National Program brings Music Therapy to Vets in Asheville
Asheville’s Guitars for Vets program coordinators David Legler and Carolyn Brown [front row] pose with volunteer guitar instructors and Education Director, Gary Walbrun [back, second from left]. They raised about $1,200 at a fundraiser concert.
David Legler and Carolyn Brown busking on the streets of Asheville, NC.
Guitars for Vets
Guitars for Vets was started in 2007 when Milwaukee-area guitar instructor, Patrick Nettesheim, was introduced to a Vietnam Veteran suffering from PTSD.
Marine Veteran Dan Van Buskirk wanted to play guitar, but was worried that the PTSD that had already cost him two jobs and limited his hand-eye coordination would keep him from that dream. Within a few months of starting lessons with Nettesheim, however, the two men witnessed a transformation.
For Van Buskirk, playing the guitar led to noticeable improvement in his PTSD symptoms and Nettesheim learned about the struggles that returning Veterans faced. They decided to share “the healing power of music” with other Veterans in the Milwaukee area.
Since 2007, Guitars for Vets has provided over 1,200 new guitars and 8,000 lessons to Veterans across the nation. Chapters have been established in over 25 cities in 15 states.
A Veteran must be receiving treatment for an on-going condition to be eligible for referral into the program. If you or a Veteran you know is interested in joining the program, visit www.guitars4vets.org and contact your care provider for more information.
“It’s a very emotive kind of thing. It can arouse feelings, it can express things that sometimes are hard to put into words,” said Gary Walbrun, a guitar player and Guitars for Vets organizer, as he described the effect of listening to music.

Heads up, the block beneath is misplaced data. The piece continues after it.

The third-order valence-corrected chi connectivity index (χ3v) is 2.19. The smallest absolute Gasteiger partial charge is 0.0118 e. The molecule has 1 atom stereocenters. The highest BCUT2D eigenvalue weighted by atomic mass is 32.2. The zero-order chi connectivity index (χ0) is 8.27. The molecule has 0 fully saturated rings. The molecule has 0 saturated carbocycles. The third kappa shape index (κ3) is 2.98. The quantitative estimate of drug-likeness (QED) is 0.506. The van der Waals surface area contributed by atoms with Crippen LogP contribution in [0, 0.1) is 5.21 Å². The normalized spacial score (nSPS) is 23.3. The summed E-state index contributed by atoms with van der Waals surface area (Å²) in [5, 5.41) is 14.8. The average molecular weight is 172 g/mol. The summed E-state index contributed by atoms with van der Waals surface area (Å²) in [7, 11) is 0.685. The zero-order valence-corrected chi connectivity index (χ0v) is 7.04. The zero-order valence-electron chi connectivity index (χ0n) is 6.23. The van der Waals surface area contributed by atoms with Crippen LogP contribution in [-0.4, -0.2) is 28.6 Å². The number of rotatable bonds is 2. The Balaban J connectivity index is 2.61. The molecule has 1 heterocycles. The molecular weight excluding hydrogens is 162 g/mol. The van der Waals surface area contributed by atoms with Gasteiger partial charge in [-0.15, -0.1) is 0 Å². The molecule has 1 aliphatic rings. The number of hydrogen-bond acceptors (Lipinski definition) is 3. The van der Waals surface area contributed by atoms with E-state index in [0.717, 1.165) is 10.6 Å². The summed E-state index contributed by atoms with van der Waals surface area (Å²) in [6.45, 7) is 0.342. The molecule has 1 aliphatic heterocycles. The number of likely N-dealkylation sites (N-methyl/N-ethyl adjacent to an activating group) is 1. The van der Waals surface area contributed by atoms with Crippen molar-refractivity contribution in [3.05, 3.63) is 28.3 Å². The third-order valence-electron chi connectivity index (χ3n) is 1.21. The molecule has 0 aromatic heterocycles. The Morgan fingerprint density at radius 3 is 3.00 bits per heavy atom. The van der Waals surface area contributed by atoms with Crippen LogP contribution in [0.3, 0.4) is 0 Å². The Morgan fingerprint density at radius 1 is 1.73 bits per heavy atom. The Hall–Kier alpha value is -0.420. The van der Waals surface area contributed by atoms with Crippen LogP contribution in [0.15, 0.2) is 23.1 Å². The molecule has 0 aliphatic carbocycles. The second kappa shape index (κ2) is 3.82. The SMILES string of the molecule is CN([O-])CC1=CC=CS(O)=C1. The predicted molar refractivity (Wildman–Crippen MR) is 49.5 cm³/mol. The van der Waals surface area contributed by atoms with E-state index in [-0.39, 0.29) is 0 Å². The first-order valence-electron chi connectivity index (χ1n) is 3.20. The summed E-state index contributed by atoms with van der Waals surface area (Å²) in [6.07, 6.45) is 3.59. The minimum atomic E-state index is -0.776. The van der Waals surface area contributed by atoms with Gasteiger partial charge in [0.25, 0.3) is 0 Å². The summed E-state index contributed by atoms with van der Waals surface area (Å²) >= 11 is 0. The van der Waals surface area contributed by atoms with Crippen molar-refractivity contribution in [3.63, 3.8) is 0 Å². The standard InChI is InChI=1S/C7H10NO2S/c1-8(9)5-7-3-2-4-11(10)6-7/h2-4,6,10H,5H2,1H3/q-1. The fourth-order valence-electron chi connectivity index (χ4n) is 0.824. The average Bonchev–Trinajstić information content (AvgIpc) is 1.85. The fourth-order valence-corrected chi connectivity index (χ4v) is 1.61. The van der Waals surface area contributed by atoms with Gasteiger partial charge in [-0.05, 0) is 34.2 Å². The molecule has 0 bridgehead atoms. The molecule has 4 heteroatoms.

“But when you play music it takes that up like five notches,” he said. “When you are sitting there strumming your guitar, it’s a powerful avenue for expression and for creating relationships with other people.”
Tapping into that healing power of music is the mission behind Guitars for Vets. Walbrun worked with two social workers at the Asheville VA Medical Center to offer Veterans a unique therapy option: guitar lessons.
Mental health patients referred by Carolyn Brown, LCSW, and David Legler, LCSW-P, to the Guitars for Vets program are given six free private guitar lessons with an experienced volunteer instructor. When they graduate, the Veterans are given a guitar and are encouraged to participate in group workshops where they can continue to learn to play and learn new, healthy coping skills.
“We both are musicians and love to play, to sing,” said Brown. “We both play guitar – David’s a better player than I am.”
“And Carolyn is a better singer, we’re a good compliment to each other,” added Legler.
“We both have the passion of music in our own lives and we’ve both seen the healing power in it,” said Brown. “I have a soundtrack for every single season of my life and that’s what we’re doing with these Veterans; we’re writing a soundtrack for them getting back to normal life.”
More than a music lesson
Since the program launched in February, 20 Veterans have picked up the guitar.
The participants are all ages and come from every military and musical background, but many are dealing with similar readjustment issues, post-traumatic stress disorder and even traumatic brain injuries. Volunteer instructors are careful not to overwhelm their students; the first lesson covers the basics: how to hold the guitar, learning a few chords.